Presenter of Feedback

    It's strange having people tell you your own history when they weren't present.
    I suppose older people have always felt this, but I can now recognise the truth in those words, "the past is another country, they do things differently there".
    I've been reflecting on this since the death of my old boss Alasdair Milne, the former Director General, who died last week.
    The obituaries describe events in which I was involved and often saw differently.

    Alasdair was responsible for the commissioning of BBC Breakfast Time which celebrated its 30th anniversary this week.

    I was then Editor of Nationwide, the early evening magazine show on BBC1, and watched many of my best staff being nicked by Ron Neil, the Breakfast boss.
    He and his team did a brilliant job, and the show was initially very successful, but it helped guarantee the failure of its flawed ITV counterpart.
    I hope it was not just professional jealousy that made me wonder if a publicly financed organisation should be aiming more downmarket than a commercial product, and whether such resources should be ploughed into a show whose audiences would never be very large.
    The BBC model was the Daily Mirror, the ITV offering more like the Times, and people still had to sleep and go to work. (But it was a triumph!).

    Then, on Tuesday, Feedback sent me to Northern Ireland to make a feature about what it was like to work in the BBC newsroom there at a time of increasing tension, as the "Flag" protests go into their seventh week.
    I went to the province frequently during the Troubles (and it was an Irish controversy which led to Milne  being fired).

    At the worst of times visiting the north was a depressing experience.
    Belfast airport was like an armed camp and on the road to the city one had to pass through three or four army and police checkpoints before approaching the "Ring of Steel", aimed at protecting the city centre.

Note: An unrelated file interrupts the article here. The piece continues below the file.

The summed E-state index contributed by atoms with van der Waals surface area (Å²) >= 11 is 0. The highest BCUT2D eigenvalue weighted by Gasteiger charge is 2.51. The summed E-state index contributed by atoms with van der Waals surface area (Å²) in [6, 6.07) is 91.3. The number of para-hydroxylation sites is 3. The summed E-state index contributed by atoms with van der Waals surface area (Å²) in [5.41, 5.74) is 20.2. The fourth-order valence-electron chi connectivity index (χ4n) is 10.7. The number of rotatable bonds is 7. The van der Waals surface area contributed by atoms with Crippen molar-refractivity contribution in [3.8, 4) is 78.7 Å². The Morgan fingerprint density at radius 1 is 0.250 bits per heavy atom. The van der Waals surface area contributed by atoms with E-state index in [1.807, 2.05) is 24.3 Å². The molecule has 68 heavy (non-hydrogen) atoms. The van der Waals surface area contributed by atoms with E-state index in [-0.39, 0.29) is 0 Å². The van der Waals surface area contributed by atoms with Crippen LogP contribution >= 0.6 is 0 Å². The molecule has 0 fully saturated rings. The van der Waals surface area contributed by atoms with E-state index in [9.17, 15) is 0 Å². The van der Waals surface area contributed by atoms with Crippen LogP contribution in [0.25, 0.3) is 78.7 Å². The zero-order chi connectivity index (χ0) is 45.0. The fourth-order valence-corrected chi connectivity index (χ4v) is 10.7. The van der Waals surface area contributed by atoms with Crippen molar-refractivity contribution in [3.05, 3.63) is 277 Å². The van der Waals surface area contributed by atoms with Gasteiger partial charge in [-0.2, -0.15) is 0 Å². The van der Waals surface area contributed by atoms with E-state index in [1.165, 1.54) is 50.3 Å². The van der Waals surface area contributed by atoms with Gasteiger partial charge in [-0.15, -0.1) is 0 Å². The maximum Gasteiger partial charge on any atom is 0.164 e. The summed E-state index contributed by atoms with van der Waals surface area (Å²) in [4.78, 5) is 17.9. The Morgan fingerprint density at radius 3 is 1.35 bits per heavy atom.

The BBC building had been bombed and the nearby Europa hotel, which kept changing its name to try and keep afloat, was attacked something like 35 times.

    Today almost everything is different. The airport is like any other, the city centre is full of new exciting buildings, and excellent restaurants (don't worry about the size of my expenses, I made do with a sandwich and coffee) and of course there is the Titanic exhibition, built where the great liner was constructed.
    A few miles to the north is one of the world's great coastlines and the extraordinary Giant's Causeway.
    Almost everything has changed, but there are demonstrations every night, rocks thrown and police officers injured, and once more politicians are blaming the messenger.
    Oh and there are fewer staff and there’s more airtime to fill.
    Here is our report, and I should say that we were able to go wherever we wanted.

    Roger Bolton's report from BBC Belfast.

    On the plane back to London I felt a little envious. I would not want to go back to the days of the Troubles but I was full of admiration for a team of people  working together to do a job that really matters, in the best public service traditions of the BBC, and having to live in the often divided community to which they broadcast.

    Roger Bolton

     

    Roger Bolton presents Feedback on Radio 4.

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